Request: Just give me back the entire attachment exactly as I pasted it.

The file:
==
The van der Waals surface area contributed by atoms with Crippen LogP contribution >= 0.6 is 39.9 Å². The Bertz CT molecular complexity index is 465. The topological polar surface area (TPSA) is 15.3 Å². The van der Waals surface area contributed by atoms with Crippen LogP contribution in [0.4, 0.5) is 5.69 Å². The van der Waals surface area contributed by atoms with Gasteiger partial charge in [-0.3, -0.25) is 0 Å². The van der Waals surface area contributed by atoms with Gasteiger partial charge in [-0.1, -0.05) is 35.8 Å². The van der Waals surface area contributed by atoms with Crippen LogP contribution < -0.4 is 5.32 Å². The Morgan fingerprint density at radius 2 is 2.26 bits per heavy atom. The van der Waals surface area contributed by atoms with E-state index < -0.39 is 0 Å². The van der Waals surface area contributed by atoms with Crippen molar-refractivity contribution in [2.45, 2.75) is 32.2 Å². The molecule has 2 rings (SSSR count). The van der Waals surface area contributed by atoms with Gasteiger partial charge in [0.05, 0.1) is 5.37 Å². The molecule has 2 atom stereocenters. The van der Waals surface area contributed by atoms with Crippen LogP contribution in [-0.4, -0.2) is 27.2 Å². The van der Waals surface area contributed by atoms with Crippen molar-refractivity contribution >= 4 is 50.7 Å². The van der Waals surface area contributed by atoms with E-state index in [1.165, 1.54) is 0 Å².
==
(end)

The van der Waals surface area contributed by atoms with Crippen LogP contribution >= 0.6 is 39.9 Å². The Bertz CT molecular complexity index is 465. The topological polar surface area (TPSA) is 15.3 Å². The van der Waals surface area contributed by atoms with Crippen LogP contribution in [0.4, 0.5) is 5.69 Å². The van der Waals surface area contributed by atoms with Gasteiger partial charge in [-0.3, -0.25) is 0 Å². The van der Waals surface area contributed by atoms with Gasteiger partial charge in [-0.1, -0.05) is 35.8 Å². The van der Waals surface area contributed by atoms with Crippen LogP contribution < -0.4 is 5.32 Å². The Morgan fingerprint density at radius 2 is 2.26 bits per heavy atom. The van der Waals surface area contributed by atoms with E-state index < -0.39 is 0 Å². The van der Waals surface area contributed by atoms with Crippen molar-refractivity contribution in [2.45, 2.75) is 32.2 Å². The molecule has 2 rings (SSSR count). The van der Waals surface area contributed by atoms with Gasteiger partial charge in [0.05, 0.1) is 5.37 Å². The molecule has 2 atom stereocenters. The van der Waals surface area contributed by atoms with Crippen LogP contribution in [-0.4, -0.2) is 27.2 Å². The van der Waals surface area contributed by atoms with Crippen molar-refractivity contribution >= 4 is 50.7 Å². The van der Waals surface area contributed by atoms with E-state index in [1.165, 1.54) is 0 Å².